Estradiol testing, such as the test offered by BioReference Laboratories, can also be done during days two to three of the menstrual cycle. When tested at this time of the cycle, levels are used to assess ovarian reserve.

Reference Range: 20-400 pg/mL

Ovulation Phase Testing


LH can be measured in the blood, such as the test offered by ZRT Laboratories. As discussed above, LH begins to be released just before ovulation and is what triggers ovulation. Checking levels mid-cycle can help to determine if ovulation will occur.

Midcycle Peak: 0.61 to 16.3 IU/mL


It may also be important to check estradiol levels mid-cycle, as high estradiol levels at this time can block ovulation.

Midcycle Peak: 150-750 pg/mL

Luteal Phase Testing


Serum progesterone tests, such as the test offered by Boston Heart Diagnostics, should be done in the luteal phase only, as that is the only time progesterone is made. This test should be done 5-7 days after ovulation; for most women, that's between cycle days 19-22. However, as cycles can vary, some practitioners may advise their patients to record the basal body temperature throughout the month, as a rise in basal body temperature is indicative of ovulation, and base testing off of that. Lack of progesterone indicates anovulation, meaning ovulation did not occur.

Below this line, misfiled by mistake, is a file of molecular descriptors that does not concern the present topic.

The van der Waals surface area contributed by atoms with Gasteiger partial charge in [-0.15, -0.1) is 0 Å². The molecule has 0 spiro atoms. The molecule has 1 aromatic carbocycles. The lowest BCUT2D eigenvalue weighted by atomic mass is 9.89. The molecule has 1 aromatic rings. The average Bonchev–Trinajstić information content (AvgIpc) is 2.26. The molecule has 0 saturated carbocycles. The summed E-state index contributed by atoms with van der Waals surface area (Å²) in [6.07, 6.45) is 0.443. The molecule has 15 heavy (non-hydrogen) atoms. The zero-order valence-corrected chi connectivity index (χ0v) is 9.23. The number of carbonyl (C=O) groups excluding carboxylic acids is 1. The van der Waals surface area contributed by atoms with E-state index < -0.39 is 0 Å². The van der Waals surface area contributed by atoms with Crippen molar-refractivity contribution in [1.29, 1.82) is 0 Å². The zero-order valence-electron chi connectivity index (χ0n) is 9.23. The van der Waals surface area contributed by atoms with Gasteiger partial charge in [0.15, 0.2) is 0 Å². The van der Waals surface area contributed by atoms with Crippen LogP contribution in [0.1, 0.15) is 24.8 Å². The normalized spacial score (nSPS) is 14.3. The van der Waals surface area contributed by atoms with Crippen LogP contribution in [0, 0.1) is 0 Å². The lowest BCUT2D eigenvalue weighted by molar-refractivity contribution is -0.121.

Reference range: 5-20 ng/mL


Estradiol levels can also be checked during the luteal phase of the cycle. High levels of estradiol in the luteal phase can lead to low progesterone levels as high estradiol blocks progesterone synthesis.